It really depends on the task at hand.

By Jillian Kramer
August 26, 2019
Shanna Sullivan

If you're like most people, you may think the only real difference between steaming and ironing is the convenience of not having to break out the ironing board when you steam. However, you'd be wrong: When you iron, a plate uses heat to actually reorient the fibers of your clothes so that they cool into their new, wrinkle-less form. Steaming, on the other hand, relaxes clothing fibers; that causes wrinkles to fall out as they cool, explains Laura Johnson, consumer analyst at LG's research and development lab.

At the end of the day, which method you choose to use may come down to your own preference and the time you have available, Johnson says. "Both methods require set up and wait time," she points out. Here, she breaks down the most important differences between steaming and ironing, as well as the pros and cons of each.

Related: Five Stylist Reveal Their Steamer Tips

Steaming Is the Safer Option

"Steaming is generally the safest method" for clothing, says Johnson, because "there's no chance of burning, accidentally applying creases in the wrong places, or producing a 'shine' to the fabric." And steaming can be used on most materials, including delicate silks, crushed velvet, and even thick, hairy, woven wool, she says. In fact, steaming is the best method for refreshing these delicate fabrics as they should never be ironed, Johnson cautions, because there's a high probability that an iron will damage the material or put that odd "shine" onto them.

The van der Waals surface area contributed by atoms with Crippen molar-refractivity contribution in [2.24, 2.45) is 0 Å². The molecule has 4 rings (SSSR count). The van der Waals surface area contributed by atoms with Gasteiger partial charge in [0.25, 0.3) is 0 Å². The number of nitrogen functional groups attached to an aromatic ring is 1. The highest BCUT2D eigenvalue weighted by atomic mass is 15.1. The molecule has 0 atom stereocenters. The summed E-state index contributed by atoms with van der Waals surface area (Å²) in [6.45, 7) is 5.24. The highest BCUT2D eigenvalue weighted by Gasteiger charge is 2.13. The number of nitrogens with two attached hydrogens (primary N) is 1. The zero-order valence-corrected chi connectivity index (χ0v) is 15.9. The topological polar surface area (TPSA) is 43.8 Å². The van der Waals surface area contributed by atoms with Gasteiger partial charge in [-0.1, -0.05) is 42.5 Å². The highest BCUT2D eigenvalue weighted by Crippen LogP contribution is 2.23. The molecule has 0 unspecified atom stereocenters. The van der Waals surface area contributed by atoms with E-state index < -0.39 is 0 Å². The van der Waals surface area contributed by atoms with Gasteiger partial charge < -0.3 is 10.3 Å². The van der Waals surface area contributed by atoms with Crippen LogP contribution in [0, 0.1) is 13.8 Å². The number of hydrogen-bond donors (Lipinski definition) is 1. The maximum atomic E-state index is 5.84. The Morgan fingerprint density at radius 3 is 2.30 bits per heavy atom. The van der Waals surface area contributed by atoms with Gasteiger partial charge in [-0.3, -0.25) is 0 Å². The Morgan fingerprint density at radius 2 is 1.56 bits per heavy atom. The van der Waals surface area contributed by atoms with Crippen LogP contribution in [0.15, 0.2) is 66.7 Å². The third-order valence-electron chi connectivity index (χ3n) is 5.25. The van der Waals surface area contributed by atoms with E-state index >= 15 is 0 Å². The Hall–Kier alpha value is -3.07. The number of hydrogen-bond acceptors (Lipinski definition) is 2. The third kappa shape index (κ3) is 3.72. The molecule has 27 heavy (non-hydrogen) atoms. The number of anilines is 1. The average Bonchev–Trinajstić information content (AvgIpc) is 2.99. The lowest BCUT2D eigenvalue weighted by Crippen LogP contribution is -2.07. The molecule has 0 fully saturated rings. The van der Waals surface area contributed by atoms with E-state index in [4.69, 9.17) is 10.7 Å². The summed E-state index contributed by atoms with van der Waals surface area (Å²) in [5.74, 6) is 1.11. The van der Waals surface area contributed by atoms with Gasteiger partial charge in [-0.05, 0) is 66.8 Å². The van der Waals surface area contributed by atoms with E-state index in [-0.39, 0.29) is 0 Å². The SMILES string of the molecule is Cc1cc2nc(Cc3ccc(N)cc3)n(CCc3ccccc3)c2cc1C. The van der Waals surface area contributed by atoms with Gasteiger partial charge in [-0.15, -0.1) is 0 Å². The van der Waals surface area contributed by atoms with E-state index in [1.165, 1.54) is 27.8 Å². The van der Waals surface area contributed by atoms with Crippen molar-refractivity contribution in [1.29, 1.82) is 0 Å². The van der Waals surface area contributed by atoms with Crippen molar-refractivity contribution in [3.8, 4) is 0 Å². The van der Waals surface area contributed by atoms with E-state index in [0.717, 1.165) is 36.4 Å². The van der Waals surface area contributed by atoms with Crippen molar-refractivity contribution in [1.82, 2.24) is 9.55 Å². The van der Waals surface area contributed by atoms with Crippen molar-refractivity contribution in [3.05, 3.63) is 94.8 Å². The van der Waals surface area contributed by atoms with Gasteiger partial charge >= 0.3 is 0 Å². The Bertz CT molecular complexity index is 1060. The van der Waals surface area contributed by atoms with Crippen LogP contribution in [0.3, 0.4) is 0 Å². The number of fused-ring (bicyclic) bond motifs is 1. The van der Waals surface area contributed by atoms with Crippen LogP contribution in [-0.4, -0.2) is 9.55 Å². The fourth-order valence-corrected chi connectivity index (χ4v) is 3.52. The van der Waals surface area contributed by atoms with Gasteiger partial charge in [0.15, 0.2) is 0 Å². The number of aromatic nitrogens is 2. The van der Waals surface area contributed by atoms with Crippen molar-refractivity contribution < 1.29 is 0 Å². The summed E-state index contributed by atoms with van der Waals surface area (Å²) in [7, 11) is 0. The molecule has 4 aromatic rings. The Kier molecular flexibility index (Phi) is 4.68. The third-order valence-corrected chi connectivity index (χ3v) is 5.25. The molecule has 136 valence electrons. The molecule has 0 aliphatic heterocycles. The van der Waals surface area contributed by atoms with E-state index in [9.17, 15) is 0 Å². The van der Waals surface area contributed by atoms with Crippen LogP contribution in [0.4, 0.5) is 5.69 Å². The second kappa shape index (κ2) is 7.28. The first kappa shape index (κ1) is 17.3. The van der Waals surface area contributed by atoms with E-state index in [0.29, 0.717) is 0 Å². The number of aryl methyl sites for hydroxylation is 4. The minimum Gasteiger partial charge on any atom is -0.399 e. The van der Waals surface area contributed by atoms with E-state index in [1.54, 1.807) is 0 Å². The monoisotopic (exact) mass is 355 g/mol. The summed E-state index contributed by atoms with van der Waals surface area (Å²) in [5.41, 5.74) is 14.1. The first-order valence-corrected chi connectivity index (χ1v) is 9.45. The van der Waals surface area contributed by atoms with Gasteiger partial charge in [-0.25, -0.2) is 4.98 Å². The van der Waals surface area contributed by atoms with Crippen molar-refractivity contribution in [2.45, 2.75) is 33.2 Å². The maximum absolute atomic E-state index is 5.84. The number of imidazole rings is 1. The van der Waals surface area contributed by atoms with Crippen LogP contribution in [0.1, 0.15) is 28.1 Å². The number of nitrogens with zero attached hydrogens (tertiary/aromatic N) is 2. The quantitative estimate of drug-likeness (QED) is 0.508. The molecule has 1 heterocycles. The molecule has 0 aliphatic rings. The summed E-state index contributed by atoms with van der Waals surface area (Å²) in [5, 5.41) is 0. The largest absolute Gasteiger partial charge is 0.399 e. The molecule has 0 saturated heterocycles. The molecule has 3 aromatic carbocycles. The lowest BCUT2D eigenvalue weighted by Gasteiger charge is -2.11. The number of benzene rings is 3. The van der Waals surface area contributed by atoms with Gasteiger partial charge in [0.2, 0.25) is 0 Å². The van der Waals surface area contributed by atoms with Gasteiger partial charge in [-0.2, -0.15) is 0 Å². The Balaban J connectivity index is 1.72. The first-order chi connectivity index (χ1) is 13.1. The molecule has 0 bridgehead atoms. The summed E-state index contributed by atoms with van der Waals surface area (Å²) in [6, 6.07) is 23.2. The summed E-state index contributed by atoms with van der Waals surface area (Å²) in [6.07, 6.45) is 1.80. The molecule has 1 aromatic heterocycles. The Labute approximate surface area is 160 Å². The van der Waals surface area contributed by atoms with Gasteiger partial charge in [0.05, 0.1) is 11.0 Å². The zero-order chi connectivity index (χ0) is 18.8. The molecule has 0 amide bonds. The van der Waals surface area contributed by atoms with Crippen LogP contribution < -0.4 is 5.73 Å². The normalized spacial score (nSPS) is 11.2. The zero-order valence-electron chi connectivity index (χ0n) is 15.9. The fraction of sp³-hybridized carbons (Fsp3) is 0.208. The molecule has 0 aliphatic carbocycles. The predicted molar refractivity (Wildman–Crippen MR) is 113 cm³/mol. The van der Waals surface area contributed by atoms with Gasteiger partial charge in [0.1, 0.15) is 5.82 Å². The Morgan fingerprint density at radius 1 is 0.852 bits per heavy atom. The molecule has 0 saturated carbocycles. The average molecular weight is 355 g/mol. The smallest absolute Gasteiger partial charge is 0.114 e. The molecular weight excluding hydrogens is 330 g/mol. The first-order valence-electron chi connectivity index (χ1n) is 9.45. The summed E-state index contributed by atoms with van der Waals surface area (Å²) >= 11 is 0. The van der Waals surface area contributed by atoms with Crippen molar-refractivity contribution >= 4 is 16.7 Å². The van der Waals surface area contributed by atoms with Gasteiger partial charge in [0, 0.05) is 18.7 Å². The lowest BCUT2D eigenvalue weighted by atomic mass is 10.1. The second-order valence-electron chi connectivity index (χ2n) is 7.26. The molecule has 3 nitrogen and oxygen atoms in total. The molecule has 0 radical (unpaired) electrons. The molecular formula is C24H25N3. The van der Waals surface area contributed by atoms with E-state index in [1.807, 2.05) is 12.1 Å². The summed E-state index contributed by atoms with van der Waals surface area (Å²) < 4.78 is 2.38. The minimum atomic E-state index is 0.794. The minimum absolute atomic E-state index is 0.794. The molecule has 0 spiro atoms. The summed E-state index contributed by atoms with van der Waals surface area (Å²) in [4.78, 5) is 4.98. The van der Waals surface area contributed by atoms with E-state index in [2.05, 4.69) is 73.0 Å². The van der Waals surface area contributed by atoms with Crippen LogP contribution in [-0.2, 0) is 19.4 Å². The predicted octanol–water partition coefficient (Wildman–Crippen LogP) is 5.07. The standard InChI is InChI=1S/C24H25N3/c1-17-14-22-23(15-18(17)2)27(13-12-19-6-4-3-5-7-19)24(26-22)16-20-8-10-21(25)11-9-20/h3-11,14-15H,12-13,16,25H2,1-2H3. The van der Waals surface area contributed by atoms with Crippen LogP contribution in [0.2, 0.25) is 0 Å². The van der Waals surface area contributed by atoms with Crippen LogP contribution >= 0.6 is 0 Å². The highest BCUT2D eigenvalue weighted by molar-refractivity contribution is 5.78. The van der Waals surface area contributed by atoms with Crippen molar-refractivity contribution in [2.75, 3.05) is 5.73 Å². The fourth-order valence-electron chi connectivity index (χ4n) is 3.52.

Steaming Refreshes and Purifies Clothes

Steaming can also be used to simply "refresh" worn clothes that don't necessarily need to be washed but could still use a little TLC before being worn again, says Johnson. Steaming can actually kill bacteria and odors from your clothes. (It can also remove allergens that attract mites, and other pests that can harm and cause wear-and-tear on your favorite items.)

Ironing Gets Out Stubborn Wrinkles

"While steam is safer, ironing is necessary whenever you want to put creases into clothing, or get out especially stubborn wrinkles," Johnson explains. For example, linen and cotton clothes are best suited for ironing, because they often have deeper-set wrinkles than other clothing. The same goes for dress pants and shirts since you'll want them to maintain their crisp creases.

Both Methods Can Be Used Beyond Clothes

Steaming can release wrinkles from pillowcases, curtains, and upholstery, and be used to freshen mattresses, too—while home décor items with creases and pleats can (usually) be safely ironed. (Just check the labels first.)

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